In New York Times bestselling author Elizabeth Boyle's fourth novel in the Rhymes With Love series, a resolute young woman goes toe-to-toe with the Beast of Mayfair...
She has no desire for love...
As she arrives in Mayfair, Louisa Tempest is horrified when her incorrigible cat bolts from the carriage and dashes into a neighbor's house, where she comes face-to-face with the reclusive Viscount Wakefield. But even more dismaying than his foul temper is the disarray in which she finds his home. Convinced his demeanor would improve if his household were in order, Louisa resolves to put everything to rights.
...until she meets the viscount who lives down the lane.
Much to his chagrin, Wakefield finds it impossible to keep the meddling Louisa out of his home, invading his daily life with her "improvements," and his nights with the tempting desires she sparks inside him. Wounded in the war, he's scorned society ever since his return . . . until Louisa opens the door to his heart and convinces him to give love a second chance.
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London, Hanover Square
“What is it, Haley?” Lord Charleton asked, spar- ing a glance at the door of the breakfast room where his secretary stood, hovering about like a nervous sparrow. “Is it Rowland? Tell me he hasn’t landed in the suds yet again.”
“No, my lord.”
The man’s brow furrowed a bit. “Couldn’t be Wakefield.”
“Certainly not, my lord.”
The baron glanced up. “Wouldn’t mind if it was. Demmed waste having him mope about, locked up in that house of his.”
“Indeed,” the secretary replied, and if Charleton wasn’t mistaken, there was a note of irony to the man’s declaration—one he chose to ignore, instead pinning a glance on the impudent fellow.
Under the scrutiny, Haley’s jaw worked back and forth as if the words were stuck there in his craw.
“Well?” Lord Charleton prodded. “Out with it. Before my kippers grow cold.” As it was, the baron shoved his plate forward and set down the paper he’d been reading.
Mr. Haley cleared his throat and held out a letter. “I’ve come across a small debt your wife owed—”
There it was. That cold stillness that came every time someone had the nerve to mention Isobel’s name. How Lord Charleton wished he could forget her passing so this wrenching pain would fade from his heart. Yet, still, even a year after her loss, it was a sharp ache he woke up with, one that haunted him even after he closed his eyes at night.
Now here was his secretary bringing her up when he’d quite forbidden the matter.
“Pay it,” he ordered in a tone that said he wanted nothing further to do with any reminders of her.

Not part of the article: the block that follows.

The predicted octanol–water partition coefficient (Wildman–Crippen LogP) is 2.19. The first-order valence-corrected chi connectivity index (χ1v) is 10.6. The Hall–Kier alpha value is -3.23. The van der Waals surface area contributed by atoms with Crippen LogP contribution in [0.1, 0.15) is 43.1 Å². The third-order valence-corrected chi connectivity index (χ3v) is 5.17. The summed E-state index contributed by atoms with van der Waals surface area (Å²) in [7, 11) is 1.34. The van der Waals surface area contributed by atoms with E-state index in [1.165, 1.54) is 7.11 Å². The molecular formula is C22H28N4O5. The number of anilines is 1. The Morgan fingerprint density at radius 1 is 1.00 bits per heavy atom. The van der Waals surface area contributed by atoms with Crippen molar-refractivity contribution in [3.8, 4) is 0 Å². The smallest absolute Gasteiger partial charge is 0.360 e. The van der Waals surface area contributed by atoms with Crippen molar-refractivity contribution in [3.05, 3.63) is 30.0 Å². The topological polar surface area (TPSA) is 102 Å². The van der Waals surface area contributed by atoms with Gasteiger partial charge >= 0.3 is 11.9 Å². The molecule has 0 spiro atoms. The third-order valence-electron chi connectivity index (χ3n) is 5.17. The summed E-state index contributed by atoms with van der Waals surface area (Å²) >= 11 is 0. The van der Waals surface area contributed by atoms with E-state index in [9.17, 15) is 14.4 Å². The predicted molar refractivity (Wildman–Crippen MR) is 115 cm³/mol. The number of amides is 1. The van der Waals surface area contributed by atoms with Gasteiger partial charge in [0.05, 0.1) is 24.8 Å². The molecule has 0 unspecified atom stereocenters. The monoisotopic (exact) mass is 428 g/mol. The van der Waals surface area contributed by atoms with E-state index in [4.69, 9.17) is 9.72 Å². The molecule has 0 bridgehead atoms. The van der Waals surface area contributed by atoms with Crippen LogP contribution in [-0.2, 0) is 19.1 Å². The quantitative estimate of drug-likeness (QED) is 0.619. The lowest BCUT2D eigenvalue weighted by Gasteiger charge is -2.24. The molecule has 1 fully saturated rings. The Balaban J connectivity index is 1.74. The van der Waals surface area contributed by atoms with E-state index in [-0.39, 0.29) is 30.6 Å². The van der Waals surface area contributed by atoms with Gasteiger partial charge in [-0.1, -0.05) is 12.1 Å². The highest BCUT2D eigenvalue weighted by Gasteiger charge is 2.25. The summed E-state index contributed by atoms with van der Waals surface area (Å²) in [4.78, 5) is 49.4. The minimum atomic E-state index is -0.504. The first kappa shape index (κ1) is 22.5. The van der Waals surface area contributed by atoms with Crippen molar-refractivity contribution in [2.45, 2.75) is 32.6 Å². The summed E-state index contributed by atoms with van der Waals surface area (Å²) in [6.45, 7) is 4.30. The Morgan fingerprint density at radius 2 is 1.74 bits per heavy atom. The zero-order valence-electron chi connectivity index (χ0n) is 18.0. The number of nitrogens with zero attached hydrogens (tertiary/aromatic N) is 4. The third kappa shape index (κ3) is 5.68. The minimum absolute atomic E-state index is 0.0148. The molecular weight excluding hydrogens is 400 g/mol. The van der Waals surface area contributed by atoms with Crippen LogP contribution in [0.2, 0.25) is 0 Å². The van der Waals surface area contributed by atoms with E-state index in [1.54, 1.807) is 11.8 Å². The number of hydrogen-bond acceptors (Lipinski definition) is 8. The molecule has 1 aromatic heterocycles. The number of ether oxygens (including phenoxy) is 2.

“But, my lord—” Haley shuffled about.
Lord Charleton removed his glasses and slowly cleaned them. Then once they were perched back up on his nose he stared coldly at the fellow. He was a good man, Haley. An excellent secretary, but why the man continued to bring up Lady Charleton, the baron could not understand. Speaking slowly and deliberately, so there was no mistaking the matter, he said, “You know what to do. Take care of the matter and leave me be.”
“If you insist, my lord . . .” Haley’s voice trailed off tentatively. It wasn’t so much a reply as one last prod.
Truly? He was going to ask yet again? If he wasn’t the most thorough and honest fellow the baron had ever hired—well, actually Lady Charleton had found him and insisted he be hired, but that wasn’t the point. Haley had become rather cheeky of late and Charleton wanted nothing more than to fire him on the spot.
But Isobel wouldn’t have approved, and so Charlton inclined his head, reined back his ire and said with a final note, “Just see to it as Her Lady- ship would have wanted.” Then he went back to his paper and ignored Haley, who stood for a few more moments in the doorway.
And if the baron had looked up, he might have seen the wry, wily smile that had led Lady Char- leton to hire Mr. Haley in the first place.
Six months later
Areowwwwww! The unholy complaint filled the carriage.
“You should have left that foul creature back in Kempton, Miss Tempest,” Mrs. Bagley-Butterton complained for about the hundredth time.
Which equaled the number of times Hannibal had let out that ear-piercing yowl from the basket in which he was trapped.
“He doesn’t like being penned up so,” Miss Louisa Tempest said in defense of her cat. “And I couldn’t leave him behind.”
There was a sigh of resignation from beside Louisa. Miss Lavinia Tempest, Louisa’s twin, made a very deliberate show of looking out the window. She wasn’t about to rise to Hannibal’s defense.
Louisa suspected her sister shared Mrs. Bagley- Butterton’s exasperation and wished poor Hanni- bal back in Kempton as well.
“I only hope your godmother is an understand- ing sort,” the matron continued, shifting in her seat in the carriage and eyeing the large basket on Louisa’s lap with an air of disdain and suspi- cion. She had protested vehemently against the cat being brought along, but she could hardly prevent the matter when the carriage conveying them to London belonged to the girls’ father, Sir Ambrose Tempest. “I know I wouldn’t have that cat in my house.” She sniffed loudly.
Elizabeth Boyle was an antipiracy paralegal for Microsoft before settling down to write full-time. Her first novel, Brazen Angel, which won Dell's Diamond Debut Award in 1996, also won the Romance Writers of America's RITA Award for Best First Book, and was a finalist for Best Long Historical Romance. She lives with her husband in Seattle, Washington. She is also the author of Brazen Heiress.
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